The air might be ice cool, but a decidedly warm welcome awaits in the Icelandic capital
Where summer nights never seem to end. With amazing geo-thermal energy powering the whole island, you’re never far from astonishing landscapes, hot mud baths, and frenzied bubbling pools. Reykjavik has fire and ice in equal measure – and all within your reach.
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Iceland was notoriously expensive until the implosion of the world economy, since when it’s become comparatively more affordable. And happily, if you’re keen to capitalise by picking up a souvenir or two, the town centre offers no shortage of options. Notable outlets for design items and Icelandic one-offs include the jewellery store at Anna Maria Design (Skólavörđustíg 3), the kooky fashion shop at Kraum (Ađalstraeti 10) and the artist-run gallery at Ofeigur Gullsmidja (Skólavörđustíg 5). Also worth seeking out is the Kolaportiđ weekend flea market (Tryggvagötu 19) – great for vintage bric-a-brac and fresh produce – while the Kringlan shopping mall (Kringlunni 4-12), east of the centre, has more than 150 stores.
Food & Drink
Traditional cuisine in Iceland hinges largely on fish, meat and dairy, although these days you’ll have little trouble sourcing everything from Indian to Italian. The still-trendy Viđ Tjörnina (Templarasundi 3) remains one of the best known restaurants in Reykjavik, serving up creative dishes such as smoked puffin with preserved apple. The 1919 Restaurant at the Radisson Blu 1919 Hotel (Pósthússtrćti 2) serves an elegant blend of local and alternative flavours. The city’s nightlife is legendary – top spots include Prikid (Bankastrćti 12), one of the oldest bars in town, as well as the much-hyped Kaffibarinn (Bergstađarstrćti 1).
Reykjavik Winter Lights
Held to celebrate winter and the emergence of light after the darkness of the year’s end, the Winter Lights Festival combines a whole host of events, from late-night museum shows and poetry readings to live music and child-friendly workshops.
Celebrated every year since 1944, this annual gathering is a chance for street parades, live music and theatrical performances, as well as a wealth of associated side shows and dances. It marks the date of the formation of the Republic of Iceland.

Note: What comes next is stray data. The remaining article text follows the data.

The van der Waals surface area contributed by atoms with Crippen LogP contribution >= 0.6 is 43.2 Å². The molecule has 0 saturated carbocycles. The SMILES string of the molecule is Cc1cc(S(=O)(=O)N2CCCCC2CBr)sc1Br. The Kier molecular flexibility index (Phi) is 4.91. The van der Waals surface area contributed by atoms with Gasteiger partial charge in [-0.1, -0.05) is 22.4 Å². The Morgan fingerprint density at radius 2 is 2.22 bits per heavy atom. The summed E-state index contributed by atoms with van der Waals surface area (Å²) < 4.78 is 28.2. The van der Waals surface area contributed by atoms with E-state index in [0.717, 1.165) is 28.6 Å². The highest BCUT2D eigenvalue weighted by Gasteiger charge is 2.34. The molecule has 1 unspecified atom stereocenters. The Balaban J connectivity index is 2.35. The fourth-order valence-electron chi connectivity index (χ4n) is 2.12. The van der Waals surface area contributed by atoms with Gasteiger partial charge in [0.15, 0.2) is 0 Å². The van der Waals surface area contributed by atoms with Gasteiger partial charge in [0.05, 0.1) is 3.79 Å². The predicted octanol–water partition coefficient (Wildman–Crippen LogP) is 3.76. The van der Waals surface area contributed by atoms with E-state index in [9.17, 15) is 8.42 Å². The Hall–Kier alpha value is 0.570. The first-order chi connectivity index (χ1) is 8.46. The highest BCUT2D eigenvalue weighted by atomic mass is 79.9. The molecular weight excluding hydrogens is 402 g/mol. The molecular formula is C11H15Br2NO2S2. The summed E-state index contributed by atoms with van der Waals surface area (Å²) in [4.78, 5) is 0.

Midnight Sun Run
The Midnight Sun Run is a chance to make the most of the long, long nights of the Icelandic midsummer by jogging the city streets at midnight. It’s made even more unusual by the prospect of a dip in a geothermal pool near the finish line. There’s a half-marathon, a 10km run and a 5km run.
Reykjavik Culture Night
Serving up a rich programme of tours, shows, exhibitions and concerts, Reykjavik’s annual culture night (which actually also takes place during the day) gives the opportunity to join thousands of locals in wandering the streets and visiting the myriad different event venues.
Now something of a fixture on the international music festival scene, Iceland Airwaves has over the years drawn rock and dance artists from across the planet, as well as local musicians such as Sigur Rós and Björk.
Reykjavik is always a memorable visitor destination, displaying all the spirit and individualism that you might expect from the world’s most northerly capital city. Luxury hotels like 101 Hotel (Hverfisgata 10), which showcases local art, and CenterHotel Thingholt (Thingholtsstraeti 3-5), which has a focus on modern design, both display Reykjavik’s mix of warm hospitality and avant-garde culture. For something more compact, the five-bedroom Reykjavik Treasure B&B (Fischersund 3) has rave reviews and a good location in the Old Town, while the two-star Hotel Phoenix (Laugavegur 140) is a solid bet for those on a budget.